The Drop of a Canadian Stick
This was probably one of the first event of the night.
The plane carried 18 paras of The Headquarters Company of the 1st Canadian Para Battalion.
The following account was given by Sgt Douglas BROWN :
“As I remember those tense hours, the plane with our stick of 18 aboard was hit by antiaircraft fireand started to go down. The pilot, an Australian, kept the plane level. I was No. 17 to jump and George LA CROIX was somewhere ahead of me. As I jumped, the portengine was on fire and I estimate the plane was only about 300 feet above the ground. The battalion intelligence sergeant was No.18 behind me. I never saw him again.
Our group was widely scattered and I was alone on the ground, completely lost. After a while, I heard some movement nearby, which turned out to be LA CROIX. Some 20 minutes later, we came upon Sergeant Major HALL. We had jumped at about 01.00, and the time was about 02.30. Obviously we were we were some distance from the invasion front as we could not hear or see any military action, no building or habitation.”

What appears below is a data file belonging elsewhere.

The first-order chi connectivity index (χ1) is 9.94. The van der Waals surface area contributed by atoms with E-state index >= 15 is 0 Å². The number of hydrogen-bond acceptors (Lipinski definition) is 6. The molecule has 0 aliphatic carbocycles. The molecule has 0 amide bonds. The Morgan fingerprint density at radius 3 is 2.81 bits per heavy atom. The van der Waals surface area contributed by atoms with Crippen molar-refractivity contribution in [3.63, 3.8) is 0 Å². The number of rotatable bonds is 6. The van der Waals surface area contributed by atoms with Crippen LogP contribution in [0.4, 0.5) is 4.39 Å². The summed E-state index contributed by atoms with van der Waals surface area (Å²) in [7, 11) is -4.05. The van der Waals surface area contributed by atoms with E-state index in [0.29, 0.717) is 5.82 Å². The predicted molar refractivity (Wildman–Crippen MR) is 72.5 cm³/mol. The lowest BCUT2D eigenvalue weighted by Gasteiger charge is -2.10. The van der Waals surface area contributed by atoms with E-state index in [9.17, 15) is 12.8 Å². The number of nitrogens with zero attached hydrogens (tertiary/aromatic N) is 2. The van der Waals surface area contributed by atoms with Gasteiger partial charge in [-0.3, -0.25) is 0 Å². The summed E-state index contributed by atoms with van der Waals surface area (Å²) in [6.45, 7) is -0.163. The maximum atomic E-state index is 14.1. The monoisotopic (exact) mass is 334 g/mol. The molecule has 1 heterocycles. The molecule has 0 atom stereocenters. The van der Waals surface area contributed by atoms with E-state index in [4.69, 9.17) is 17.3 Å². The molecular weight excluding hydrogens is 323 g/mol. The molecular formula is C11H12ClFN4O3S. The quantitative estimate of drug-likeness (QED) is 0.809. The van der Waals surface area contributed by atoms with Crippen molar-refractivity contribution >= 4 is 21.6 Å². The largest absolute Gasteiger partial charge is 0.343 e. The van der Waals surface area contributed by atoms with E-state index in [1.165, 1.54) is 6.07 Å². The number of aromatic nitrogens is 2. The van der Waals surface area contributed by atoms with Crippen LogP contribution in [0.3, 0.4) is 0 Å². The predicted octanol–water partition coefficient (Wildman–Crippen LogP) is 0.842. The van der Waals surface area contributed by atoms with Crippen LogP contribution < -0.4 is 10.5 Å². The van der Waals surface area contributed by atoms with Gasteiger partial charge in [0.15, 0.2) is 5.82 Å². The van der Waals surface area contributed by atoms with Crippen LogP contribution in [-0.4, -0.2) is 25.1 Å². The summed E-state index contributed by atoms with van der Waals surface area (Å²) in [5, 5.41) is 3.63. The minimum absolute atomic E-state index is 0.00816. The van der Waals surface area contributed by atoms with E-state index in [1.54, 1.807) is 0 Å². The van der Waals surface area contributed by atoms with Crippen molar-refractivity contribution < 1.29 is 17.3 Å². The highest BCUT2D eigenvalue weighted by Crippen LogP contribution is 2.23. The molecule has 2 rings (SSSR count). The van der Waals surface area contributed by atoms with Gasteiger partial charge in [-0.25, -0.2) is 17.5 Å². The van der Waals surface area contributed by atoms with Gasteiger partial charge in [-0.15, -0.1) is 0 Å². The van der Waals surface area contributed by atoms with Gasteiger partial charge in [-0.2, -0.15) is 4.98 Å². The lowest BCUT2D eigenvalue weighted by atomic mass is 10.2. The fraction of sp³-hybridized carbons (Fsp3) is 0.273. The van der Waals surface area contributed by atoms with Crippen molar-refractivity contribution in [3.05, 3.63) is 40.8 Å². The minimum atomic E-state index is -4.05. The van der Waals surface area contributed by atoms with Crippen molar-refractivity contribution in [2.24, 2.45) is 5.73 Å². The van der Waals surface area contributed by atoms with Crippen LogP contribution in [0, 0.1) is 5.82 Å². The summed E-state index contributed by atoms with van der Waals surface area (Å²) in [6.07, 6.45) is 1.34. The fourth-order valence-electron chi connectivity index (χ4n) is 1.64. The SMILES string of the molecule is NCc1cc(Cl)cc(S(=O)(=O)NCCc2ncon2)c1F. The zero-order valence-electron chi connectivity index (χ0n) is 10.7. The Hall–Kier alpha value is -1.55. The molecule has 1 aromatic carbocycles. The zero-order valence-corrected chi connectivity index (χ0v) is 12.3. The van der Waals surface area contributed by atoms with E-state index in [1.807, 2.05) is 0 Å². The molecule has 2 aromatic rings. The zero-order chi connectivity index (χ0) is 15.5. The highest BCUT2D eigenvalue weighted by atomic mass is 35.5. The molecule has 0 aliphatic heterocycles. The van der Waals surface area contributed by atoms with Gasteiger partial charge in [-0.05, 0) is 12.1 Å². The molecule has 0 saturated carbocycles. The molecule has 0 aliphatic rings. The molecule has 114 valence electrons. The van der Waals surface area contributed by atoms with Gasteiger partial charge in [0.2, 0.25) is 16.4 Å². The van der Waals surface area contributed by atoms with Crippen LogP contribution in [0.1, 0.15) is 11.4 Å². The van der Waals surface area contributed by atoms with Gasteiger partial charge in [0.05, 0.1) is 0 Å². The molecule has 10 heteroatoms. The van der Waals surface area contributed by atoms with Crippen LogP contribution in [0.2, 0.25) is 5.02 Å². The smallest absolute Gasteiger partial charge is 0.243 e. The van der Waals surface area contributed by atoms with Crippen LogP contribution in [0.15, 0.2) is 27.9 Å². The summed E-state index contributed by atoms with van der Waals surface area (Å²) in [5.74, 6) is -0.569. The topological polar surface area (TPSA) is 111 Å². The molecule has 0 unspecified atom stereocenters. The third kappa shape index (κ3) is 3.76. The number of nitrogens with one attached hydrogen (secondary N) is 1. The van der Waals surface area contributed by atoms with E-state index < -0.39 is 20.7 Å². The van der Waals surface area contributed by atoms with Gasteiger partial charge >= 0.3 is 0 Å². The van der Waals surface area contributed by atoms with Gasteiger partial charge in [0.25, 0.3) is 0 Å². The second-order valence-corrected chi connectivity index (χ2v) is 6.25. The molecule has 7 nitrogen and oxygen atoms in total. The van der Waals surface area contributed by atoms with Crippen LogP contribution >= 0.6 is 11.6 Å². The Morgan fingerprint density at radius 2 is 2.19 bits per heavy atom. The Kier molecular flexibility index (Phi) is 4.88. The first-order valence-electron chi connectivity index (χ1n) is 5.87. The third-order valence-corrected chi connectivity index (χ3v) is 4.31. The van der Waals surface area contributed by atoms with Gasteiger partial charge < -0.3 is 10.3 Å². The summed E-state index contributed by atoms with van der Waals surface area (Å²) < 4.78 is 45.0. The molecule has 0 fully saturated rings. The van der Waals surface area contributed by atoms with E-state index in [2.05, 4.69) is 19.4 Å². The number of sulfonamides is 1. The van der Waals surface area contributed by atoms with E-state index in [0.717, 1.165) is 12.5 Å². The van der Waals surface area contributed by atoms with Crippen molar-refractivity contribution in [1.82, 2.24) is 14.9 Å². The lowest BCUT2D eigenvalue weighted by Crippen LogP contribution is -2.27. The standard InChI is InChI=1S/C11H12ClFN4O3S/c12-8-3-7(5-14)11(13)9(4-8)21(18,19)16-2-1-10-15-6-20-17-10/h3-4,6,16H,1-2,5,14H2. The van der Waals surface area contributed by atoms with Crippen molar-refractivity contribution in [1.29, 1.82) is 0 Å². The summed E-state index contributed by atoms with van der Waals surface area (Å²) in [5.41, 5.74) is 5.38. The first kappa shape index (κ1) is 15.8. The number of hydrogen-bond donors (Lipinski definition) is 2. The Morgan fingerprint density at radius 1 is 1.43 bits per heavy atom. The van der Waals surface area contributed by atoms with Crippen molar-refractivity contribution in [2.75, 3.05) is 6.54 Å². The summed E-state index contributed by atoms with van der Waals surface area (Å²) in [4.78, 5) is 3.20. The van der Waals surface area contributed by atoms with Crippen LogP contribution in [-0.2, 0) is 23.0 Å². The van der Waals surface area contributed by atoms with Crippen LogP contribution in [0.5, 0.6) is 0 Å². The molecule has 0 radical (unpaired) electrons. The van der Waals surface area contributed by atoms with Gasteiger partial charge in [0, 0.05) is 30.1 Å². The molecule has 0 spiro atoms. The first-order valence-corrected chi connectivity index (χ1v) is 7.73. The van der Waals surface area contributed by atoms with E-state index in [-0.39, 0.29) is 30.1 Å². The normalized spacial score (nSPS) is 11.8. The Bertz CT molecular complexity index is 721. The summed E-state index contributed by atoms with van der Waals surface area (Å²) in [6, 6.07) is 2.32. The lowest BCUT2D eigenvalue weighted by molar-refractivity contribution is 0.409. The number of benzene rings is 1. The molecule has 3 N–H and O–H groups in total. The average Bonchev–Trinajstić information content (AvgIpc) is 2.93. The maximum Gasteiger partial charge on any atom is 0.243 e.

What is written next is possible but not sure.
At about 02.45 the Horsa CN35 crash landed in woods, and possibly the 3 Canadians saw the crash. They rushed to the site and discovered the two pilots were dead (and very probably the passengers as well). They moved on and met 4 Brits of the other glider, the Hamilcar CN501.
The follow-up of this, is on the page of the landing of the Hamilcar CN501, ‘The Bag of Bagdad’.
C.S.M. L.B. HALL Sgt G. LA CROIX Sgt D.BROWN
(Pictures taken in January 1944)